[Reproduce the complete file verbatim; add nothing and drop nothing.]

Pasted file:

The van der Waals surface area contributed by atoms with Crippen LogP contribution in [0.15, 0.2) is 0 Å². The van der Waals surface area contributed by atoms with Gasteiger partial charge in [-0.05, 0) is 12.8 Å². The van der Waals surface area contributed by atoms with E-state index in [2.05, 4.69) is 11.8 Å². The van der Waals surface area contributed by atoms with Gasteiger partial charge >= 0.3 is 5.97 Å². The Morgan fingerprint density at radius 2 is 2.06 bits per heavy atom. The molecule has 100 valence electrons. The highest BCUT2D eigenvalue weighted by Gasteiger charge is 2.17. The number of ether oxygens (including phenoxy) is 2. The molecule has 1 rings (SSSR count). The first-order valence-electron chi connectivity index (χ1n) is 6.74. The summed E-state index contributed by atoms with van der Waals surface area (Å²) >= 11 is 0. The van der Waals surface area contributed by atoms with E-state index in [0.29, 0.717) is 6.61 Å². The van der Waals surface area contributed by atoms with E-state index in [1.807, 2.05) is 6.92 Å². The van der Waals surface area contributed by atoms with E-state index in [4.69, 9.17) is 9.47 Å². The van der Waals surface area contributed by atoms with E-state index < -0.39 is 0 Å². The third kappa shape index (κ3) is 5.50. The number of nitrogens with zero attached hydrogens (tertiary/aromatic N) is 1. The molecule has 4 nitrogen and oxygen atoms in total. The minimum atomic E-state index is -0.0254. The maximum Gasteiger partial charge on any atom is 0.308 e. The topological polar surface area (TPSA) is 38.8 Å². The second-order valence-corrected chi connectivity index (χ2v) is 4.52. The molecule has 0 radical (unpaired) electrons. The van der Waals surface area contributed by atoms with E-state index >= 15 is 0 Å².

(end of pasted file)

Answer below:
The van der Waals surface area contributed by atoms with Crippen LogP contribution in [0.15, 0.2) is 0 Å². The van der Waals surface area contributed by atoms with Gasteiger partial charge in [-0.05, 0) is 12.8 Å². The van der Waals surface area contributed by atoms with E-state index in [2.05, 4.69) is 11.8 Å². The van der Waals surface area contributed by atoms with Gasteiger partial charge >= 0.3 is 5.97 Å². The Morgan fingerprint density at radius 2 is 2.06 bits per heavy atom. The molecule has 100 valence electrons. The highest BCUT2D eigenvalue weighted by Gasteiger charge is 2.17. The number of ether oxygens (including phenoxy) is 2. The molecule has 1 rings (SSSR count). The first-order valence-electron chi connectivity index (χ1n) is 6.74. The summed E-state index contributed by atoms with van der Waals surface area (Å²) >= 11 is 0. The van der Waals surface area contributed by atoms with E-state index in [0.29, 0.717) is 6.61 Å². The van der Waals surface area contributed by atoms with E-state index in [1.807, 2.05) is 6.92 Å². The van der Waals surface area contributed by atoms with E-state index in [4.69, 9.17) is 9.47 Å². The van der Waals surface area contributed by atoms with E-state index < -0.39 is 0 Å². The third kappa shape index (κ3) is 5.50. The number of nitrogens with zero attached hydrogens (tertiary/aromatic N) is 1. The molecule has 4 nitrogen and oxygen atoms in total. The minimum atomic E-state index is -0.0254. The maximum Gasteiger partial charge on any atom is 0.308 e. The topological polar surface area (TPSA) is 38.8 Å². The second-order valence-corrected chi connectivity index (χ2v) is 4.52. The molecule has 0 radical (unpaired) electrons. The van der Waals surface area contributed by atoms with E-state index >= 15 is 0 Å².